SAP Muse graphical interface could be next business browser

SAP users are generally pleased with the results of Project Muse, but some are confused about which interface is best.

LAS VEGAS – SAP's graphical interface upgrade called Project Muse will be released in phases beginning at the end of the year and could represent the first business browser for end-users.

SAP gave attendees at its TechEd conference here a closer look at the preliminary results of its graphical interface upgrade. While users said the interface was primed for a much needed update, some expressed confusion over the future of SAP Portal and the viability of supporting multiple interfaces for end-users.

"They're offering almost too much choice without any guidance," said Don Allen, a manager at IT consultancy, Accenture. "There's no real hard and firm rules, so portal usage as a client might be diminished."

But Shai Agassi, president of SAP's product and technology group, said SAP didn't want to force end-users into a standard interface for tapping business data. Instead, using SAP Portal as the underlying technology, multiple graphical interfaces – SAP Enterprise Portal, Muse, Duet, widgets and voice – would be supported, Agassi said.

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"We don't force users into the world of SAP. We take SAP into what users are doing," he said. "We're giving our customers the option to tie the core portal engine in NetWeaver to whatever user experience their users want to be delighted with."

Muse gives the interface client the look of a slick Web site with a shell area that gives end users access to specific data and a canvas, which can be changed for a specific job function. The style is similar to SAP's Business One interface with the ease of use of the SAP-Microsoft joint Duet product, which connects SAP processes with familiar Microsoft Office products.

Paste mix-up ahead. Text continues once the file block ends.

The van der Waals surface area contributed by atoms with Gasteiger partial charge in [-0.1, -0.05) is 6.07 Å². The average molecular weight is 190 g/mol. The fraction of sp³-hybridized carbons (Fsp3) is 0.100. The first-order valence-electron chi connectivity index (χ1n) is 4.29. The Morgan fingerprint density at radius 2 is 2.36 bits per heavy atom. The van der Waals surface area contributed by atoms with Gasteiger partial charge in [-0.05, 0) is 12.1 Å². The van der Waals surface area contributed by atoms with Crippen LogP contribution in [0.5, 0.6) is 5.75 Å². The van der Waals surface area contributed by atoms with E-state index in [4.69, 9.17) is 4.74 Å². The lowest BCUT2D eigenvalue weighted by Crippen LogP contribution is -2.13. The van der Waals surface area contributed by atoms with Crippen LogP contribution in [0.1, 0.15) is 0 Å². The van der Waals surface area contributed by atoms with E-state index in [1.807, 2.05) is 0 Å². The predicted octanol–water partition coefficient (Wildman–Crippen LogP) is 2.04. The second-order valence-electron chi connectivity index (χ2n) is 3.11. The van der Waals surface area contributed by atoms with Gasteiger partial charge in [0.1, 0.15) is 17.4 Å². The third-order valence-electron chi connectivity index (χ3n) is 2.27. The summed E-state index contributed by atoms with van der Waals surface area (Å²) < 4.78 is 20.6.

Questions remain about the new interface. SAP executives haven't said whether it is easy to deploy. SAP is also still determining whether to release Muse as an update or sell it as a separate product.

Muse will be released in phases with specific SAP modules for customers running Microsoft Windows. Support for Apple OS and Linux will be added later, said Filip Misovski, an SAP product strategist. SAP is also seeking customers to beta test the interface, he said.

"It's all the same underlying portal infrastructure that the different clients take advantage of," Misovski said.

SAP will still support, but will begin gradually phasing out use of former SAP UI technologies like the SAPGUI, BSP, and HTMLB Misovski said. The Muse client in addition can run HTML/AJAX and FLEX/Flash based apps.

The minimum basic requirement to use Muse is mySAP ERP 2004s. The new Muse interface standardizes on Web Dynpro and uses the tooling environment of Visual Composer, Eclipse for Web Dynpro and ABAP Workbench for Web Dynpro.

For Marc Manuel, an ABAP programmer with Shell Oil Co., Muse gives end-users a slick new look, but he said like many other SAP firms, Shell has standardized on its own custom portal application.

"We use a portal and we're happy with it," Manuel said. "But Muse adds value by giving end-users more control over company data."

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